I have now been in the London Olympic Stadium four times. Even though we are sitting high in the second deck, the sight lines are great. We can see all the action. My only minor complaints are that the scoreboard is hard to read (it’s not my fault I have bad eyesight, the London Olympic Committee should be taking care of my needs!) and that when the UK fans cheer loudly (which they do a lot), I can’t hear what the announcer is saying. Pretty minor things to be fussing about, huh?
There have been some complaints regarding the Olympic flame. The only people who can see the flame burning inside the cauldron are people who have tickets to attend an event (i.e. track & field or athletics as they call it here) in the Olympic Stadium. Since I am one of the lucky ones who has tickets to the Olympic Stadium, this has not been a complaint of mine.
On the flight over to London, Virgin Atlantic offered a documentary about the construction of the stadium. It was very insightful and easier to understand than the technical article my dad showed me from Civil Engineering magazine.
The London Olympic stadium seats 80,000 people and was built in east London at a cost of 486 million pounds. One of the cornerstones of the London Olympic bid was the eco-friendly and flexible nature of the Olympic Stadium. The stadium was built in such a way that it can be partially dismantled after the Games leaving the lower bowl, comprised of the track and 25,000 seats.
There were many challenges the architects and engineers faced when designing and constructing the stadium. Over two hundred building were demolished in east London to create space for the stadium. Some of these buildings produced toxic waste so the soil needed to be decontaminated. In the end some of the soil was re-used for landscaping and another 800,000 tons of soil were removed from the area. There was believed to be over two hundred un-exploded bombs from World War II buried in the ground that had to be considered during the construction to prevent an unplanned explosion. The land allotted for the stadium is surrounded by rivers on three sides and the area was not large enough for the traditional footprint of an 80,000 stadium. Designers got around this by “pulling” out food preparation areas and moving them to outside the stadium.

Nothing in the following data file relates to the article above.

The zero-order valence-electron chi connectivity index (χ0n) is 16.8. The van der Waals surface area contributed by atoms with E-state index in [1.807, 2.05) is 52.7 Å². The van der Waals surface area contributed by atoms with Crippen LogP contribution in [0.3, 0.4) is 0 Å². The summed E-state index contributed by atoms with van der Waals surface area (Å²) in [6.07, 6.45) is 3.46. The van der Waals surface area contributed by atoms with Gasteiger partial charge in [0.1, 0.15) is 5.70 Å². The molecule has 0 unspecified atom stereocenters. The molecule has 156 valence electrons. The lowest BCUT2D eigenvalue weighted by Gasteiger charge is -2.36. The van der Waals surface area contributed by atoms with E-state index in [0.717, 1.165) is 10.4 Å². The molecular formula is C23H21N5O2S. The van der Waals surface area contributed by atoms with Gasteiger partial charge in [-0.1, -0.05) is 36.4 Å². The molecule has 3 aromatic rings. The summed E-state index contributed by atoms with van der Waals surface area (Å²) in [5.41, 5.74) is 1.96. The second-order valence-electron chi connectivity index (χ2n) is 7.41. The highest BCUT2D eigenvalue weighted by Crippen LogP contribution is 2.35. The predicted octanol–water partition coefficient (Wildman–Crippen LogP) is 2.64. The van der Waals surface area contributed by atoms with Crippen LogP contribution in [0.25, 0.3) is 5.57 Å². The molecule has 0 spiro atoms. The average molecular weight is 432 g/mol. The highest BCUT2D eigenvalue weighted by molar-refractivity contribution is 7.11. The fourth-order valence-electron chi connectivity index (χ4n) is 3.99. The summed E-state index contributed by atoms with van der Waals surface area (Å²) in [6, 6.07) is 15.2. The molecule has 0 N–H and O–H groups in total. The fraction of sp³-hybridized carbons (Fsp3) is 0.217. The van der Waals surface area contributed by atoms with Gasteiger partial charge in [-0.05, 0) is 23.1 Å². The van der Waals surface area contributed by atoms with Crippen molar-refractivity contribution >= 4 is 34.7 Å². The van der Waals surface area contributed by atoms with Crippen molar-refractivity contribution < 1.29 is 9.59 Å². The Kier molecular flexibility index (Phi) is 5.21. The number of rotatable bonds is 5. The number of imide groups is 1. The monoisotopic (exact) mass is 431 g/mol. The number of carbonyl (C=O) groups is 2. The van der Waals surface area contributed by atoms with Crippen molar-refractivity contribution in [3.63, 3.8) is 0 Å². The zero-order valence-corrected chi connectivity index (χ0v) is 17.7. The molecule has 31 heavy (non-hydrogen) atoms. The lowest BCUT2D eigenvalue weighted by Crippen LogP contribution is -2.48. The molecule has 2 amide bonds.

The upper bowl of the stadium is comprised of steel components that are bolted together and can be un-bolted and removed after the Olympics. The roof, too, is a stand-alone feature of the stadium, weighing 450 tons. The roof is not connected to the lower bowl of the stadium. The roof has four components: an outer ring, an inner ring, 12,000 meters of cable, and 25,000 square meters of fabric. The roof is designed to shelter the fans as well as block wind for the athletes so that any marks run are not wind-aided or wind-hindered.
There are fourteen light towers, weighing 500 tons, attached to the roof. Each tower provides 14,000 watts. The lights are all angled properly to illuminate the track but to not create any shadows or glare for the spectators.
The grass on the field was grown off-site and then cut into rolls and brought to the stadium. Three hundred and sixty rolls of the turf were brought in. The transfer of the grass from its off-site location into the stadium needed to be done in less than twenty-four hours for the grass to stay alive.
Throughout the construction, workers had to deal with typical London weather issues. In the winter of 2010, work stopped for two weeks during a freeze. High winds were often a concern when working with the cranes and lifting heavy steel components into the air.
In the end, over 5,000 workers helped to build the stadium. The circumference around the outside of the stadium is one kilometer (anyone for 5 X 1000 meter intervals?). There are 338 kilometers of cable, twelve kilometers of ventilation ducts, and eleven kilometers of drainage.
Number of days to build the London Olympic Stadium: 1,000
Number of toilets in the London Olympic Stadium: 1,387
Number of memories for the athletes and spectators inside the London Olympic Stadium: infinite